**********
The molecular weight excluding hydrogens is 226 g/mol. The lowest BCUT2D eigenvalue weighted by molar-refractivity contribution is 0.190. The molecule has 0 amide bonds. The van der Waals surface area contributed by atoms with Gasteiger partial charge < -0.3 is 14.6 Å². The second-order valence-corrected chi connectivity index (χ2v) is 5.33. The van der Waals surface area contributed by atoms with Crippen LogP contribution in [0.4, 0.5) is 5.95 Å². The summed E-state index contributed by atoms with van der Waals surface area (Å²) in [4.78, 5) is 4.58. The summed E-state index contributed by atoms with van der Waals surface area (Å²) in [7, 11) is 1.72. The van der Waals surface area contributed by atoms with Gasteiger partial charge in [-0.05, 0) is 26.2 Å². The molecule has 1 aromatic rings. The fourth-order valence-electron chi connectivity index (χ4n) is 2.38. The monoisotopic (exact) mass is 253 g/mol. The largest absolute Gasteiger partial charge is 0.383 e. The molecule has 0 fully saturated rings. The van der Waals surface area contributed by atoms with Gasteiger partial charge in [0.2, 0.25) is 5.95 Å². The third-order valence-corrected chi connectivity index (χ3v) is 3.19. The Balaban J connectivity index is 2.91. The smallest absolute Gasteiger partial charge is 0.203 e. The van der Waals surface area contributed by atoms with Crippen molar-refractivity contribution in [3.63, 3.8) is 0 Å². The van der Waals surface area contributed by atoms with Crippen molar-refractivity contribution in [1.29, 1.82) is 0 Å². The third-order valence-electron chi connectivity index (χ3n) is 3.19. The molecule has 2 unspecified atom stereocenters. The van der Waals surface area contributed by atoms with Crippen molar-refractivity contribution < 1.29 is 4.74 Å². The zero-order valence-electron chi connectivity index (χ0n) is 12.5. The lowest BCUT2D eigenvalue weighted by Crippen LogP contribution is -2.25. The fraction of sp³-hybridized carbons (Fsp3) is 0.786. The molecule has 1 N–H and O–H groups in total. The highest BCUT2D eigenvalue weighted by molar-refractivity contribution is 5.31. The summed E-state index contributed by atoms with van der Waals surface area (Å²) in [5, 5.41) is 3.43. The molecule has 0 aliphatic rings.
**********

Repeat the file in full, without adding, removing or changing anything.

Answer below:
The molecular weight excluding hydrogens is 226 g/mol. The lowest BCUT2D eigenvalue weighted by molar-refractivity contribution is 0.190. The molecule has 0 amide bonds. The van der Waals surface area contributed by atoms with Gasteiger partial charge < -0.3 is 14.6 Å². The second-order valence-corrected chi connectivity index (χ2v) is 5.33. The van der Waals surface area contributed by atoms with Crippen LogP contribution in [0.4, 0.5) is 5.95 Å². The summed E-state index contributed by atoms with van der Waals surface area (Å²) in [4.78, 5) is 4.58. The summed E-state index contributed by atoms with van der Waals surface area (Å²) in [7, 11) is 1.72. The van der Waals surface area contributed by atoms with Gasteiger partial charge in [-0.05, 0) is 26.2 Å². The molecule has 1 aromatic rings. The fourth-order valence-electron chi connectivity index (χ4n) is 2.38. The monoisotopic (exact) mass is 253 g/mol. The largest absolute Gasteiger partial charge is 0.383 e. The molecule has 0 fully saturated rings. The van der Waals surface area contributed by atoms with Gasteiger partial charge in [0.2, 0.25) is 5.95 Å². The third-order valence-corrected chi connectivity index (χ3v) is 3.19. The Balaban J connectivity index is 2.91. The smallest absolute Gasteiger partial charge is 0.203 e. The van der Waals surface area contributed by atoms with Crippen molar-refractivity contribution in [3.63, 3.8) is 0 Å². The van der Waals surface area contributed by atoms with Crippen molar-refractivity contribution in [1.29, 1.82) is 0 Å². The third-order valence-electron chi connectivity index (χ3n) is 3.19. The molecule has 2 unspecified atom stereocenters. The van der Waals surface area contributed by atoms with Crippen molar-refractivity contribution < 1.29 is 4.74 Å². The zero-order valence-electron chi connectivity index (χ0n) is 12.5. The lowest BCUT2D eigenvalue weighted by Crippen LogP contribution is -2.25. The fraction of sp³-hybridized carbons (Fsp3) is 0.786. The molecule has 1 N–H and O–H groups in total. The highest BCUT2D eigenvalue weighted by molar-refractivity contribution is 5.31. The summed E-state index contributed by atoms with van der Waals surface area (Å²) in [5, 5.41) is 3.43. The molecule has 0 aliphatic rings.